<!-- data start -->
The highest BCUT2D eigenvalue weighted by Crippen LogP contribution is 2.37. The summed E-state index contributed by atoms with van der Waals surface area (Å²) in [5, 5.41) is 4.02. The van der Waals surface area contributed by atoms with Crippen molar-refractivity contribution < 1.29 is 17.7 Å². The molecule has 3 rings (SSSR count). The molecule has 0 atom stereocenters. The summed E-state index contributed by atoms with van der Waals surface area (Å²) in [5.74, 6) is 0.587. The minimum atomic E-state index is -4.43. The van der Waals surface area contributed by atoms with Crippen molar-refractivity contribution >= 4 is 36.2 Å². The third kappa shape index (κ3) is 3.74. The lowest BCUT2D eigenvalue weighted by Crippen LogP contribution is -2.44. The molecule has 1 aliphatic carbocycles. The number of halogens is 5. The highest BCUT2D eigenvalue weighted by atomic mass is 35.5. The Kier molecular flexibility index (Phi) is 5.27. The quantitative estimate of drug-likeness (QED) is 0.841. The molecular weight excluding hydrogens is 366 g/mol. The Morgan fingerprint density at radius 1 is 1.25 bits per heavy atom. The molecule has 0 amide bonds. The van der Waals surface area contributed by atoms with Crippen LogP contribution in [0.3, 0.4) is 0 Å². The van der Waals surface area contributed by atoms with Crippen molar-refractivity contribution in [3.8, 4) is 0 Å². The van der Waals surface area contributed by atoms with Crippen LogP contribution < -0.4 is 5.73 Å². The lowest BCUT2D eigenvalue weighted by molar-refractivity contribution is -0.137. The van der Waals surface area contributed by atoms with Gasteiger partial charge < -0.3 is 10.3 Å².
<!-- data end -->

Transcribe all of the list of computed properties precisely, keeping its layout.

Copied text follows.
The highest BCUT2D eigenvalue weighted by Crippen LogP contribution is 2.37. The summed E-state index contributed by atoms with van der Waals surface area (Å²) in [5, 5.41) is 4.02. The van der Waals surface area contributed by atoms with Crippen molar-refractivity contribution < 1.29 is 17.7 Å². The molecule has 3 rings (SSSR count). The molecule has 0 atom stereocenters. The summed E-state index contributed by atoms with van der Waals surface area (Å²) in [5.74, 6) is 0.587. The minimum atomic E-state index is -4.43. The van der Waals surface area contributed by atoms with Crippen molar-refractivity contribution >= 4 is 36.2 Å². The third kappa shape index (κ3) is 3.74. The lowest BCUT2D eigenvalue weighted by Crippen LogP contribution is -2.44. The molecule has 1 aliphatic carbocycles. The number of halogens is 5. The highest BCUT2D eigenvalue weighted by atomic mass is 35.5. The Kier molecular flexibility index (Phi) is 5.27. The quantitative estimate of drug-likeness (QED) is 0.841. The molecular weight excluding hydrogens is 366 g/mol. The Morgan fingerprint density at radius 1 is 1.25 bits per heavy atom. The molecule has 0 amide bonds. The van der Waals surface area contributed by atoms with Crippen LogP contribution in [0.3, 0.4) is 0 Å². The van der Waals surface area contributed by atoms with Crippen molar-refractivity contribution in [3.8, 4) is 0 Å². The van der Waals surface area contributed by atoms with Crippen LogP contribution < -0.4 is 5.73 Å². The lowest BCUT2D eigenvalue weighted by molar-refractivity contribution is -0.137. The van der Waals surface area contributed by atoms with Gasteiger partial charge < -0.3 is 10.3 Å².